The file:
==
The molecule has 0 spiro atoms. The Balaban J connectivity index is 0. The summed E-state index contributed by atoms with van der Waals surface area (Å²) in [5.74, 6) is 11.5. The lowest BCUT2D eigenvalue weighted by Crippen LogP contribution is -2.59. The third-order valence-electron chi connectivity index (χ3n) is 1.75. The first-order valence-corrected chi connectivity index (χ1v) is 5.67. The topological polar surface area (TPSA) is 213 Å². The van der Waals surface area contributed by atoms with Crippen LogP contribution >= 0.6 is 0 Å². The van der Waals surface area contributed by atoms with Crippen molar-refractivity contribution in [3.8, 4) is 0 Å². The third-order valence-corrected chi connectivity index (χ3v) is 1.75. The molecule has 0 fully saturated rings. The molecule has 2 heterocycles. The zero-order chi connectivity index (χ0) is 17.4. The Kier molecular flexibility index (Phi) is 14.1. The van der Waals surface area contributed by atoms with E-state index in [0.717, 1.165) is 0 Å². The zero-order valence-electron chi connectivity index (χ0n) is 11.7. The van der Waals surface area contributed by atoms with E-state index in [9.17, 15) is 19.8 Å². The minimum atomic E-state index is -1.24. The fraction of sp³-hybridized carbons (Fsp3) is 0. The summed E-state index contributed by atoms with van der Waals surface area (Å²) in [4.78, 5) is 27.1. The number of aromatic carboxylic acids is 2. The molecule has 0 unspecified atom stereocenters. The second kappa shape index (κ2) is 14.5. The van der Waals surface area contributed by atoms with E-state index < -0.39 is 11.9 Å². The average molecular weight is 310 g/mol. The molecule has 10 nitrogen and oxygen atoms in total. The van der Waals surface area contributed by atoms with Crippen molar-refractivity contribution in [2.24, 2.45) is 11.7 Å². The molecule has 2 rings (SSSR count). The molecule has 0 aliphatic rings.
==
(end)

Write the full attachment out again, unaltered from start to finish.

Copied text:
The molecule has 0 spiro atoms. The Balaban J connectivity index is 0. The summed E-state index contributed by atoms with van der Waals surface area (Å²) in [5.74, 6) is 11.5. The lowest BCUT2D eigenvalue weighted by Crippen LogP contribution is -2.59. The third-order valence-electron chi connectivity index (χ3n) is 1.75. The first-order valence-corrected chi connectivity index (χ1v) is 5.67. The topological polar surface area (TPSA) is 213 Å². The van der Waals surface area contributed by atoms with Crippen LogP contribution >= 0.6 is 0 Å². The van der Waals surface area contributed by atoms with Crippen molar-refractivity contribution in [3.8, 4) is 0 Å². The third-order valence-corrected chi connectivity index (χ3v) is 1.75. The molecule has 0 fully saturated rings. The molecule has 2 heterocycles. The zero-order chi connectivity index (χ0) is 17.4. The Kier molecular flexibility index (Phi) is 14.1. The van der Waals surface area contributed by atoms with E-state index in [0.717, 1.165) is 0 Å². The zero-order valence-electron chi connectivity index (χ0n) is 11.7. The van der Waals surface area contributed by atoms with E-state index in [9.17, 15) is 19.8 Å². The minimum atomic E-state index is -1.24. The fraction of sp³-hybridized carbons (Fsp3) is 0. The summed E-state index contributed by atoms with van der Waals surface area (Å²) in [4.78, 5) is 27.1. The number of aromatic carboxylic acids is 2. The molecule has 0 unspecified atom stereocenters. The second kappa shape index (κ2) is 14.5. The van der Waals surface area contributed by atoms with E-state index < -0.39 is 11.9 Å². The average molecular weight is 310 g/mol. The molecule has 10 nitrogen and oxygen atoms in total. The van der Waals surface area contributed by atoms with Crippen molar-refractivity contribution in [2.24, 2.45) is 11.7 Å². The molecule has 2 rings (SSSR count). The molecule has 0 aliphatic rings.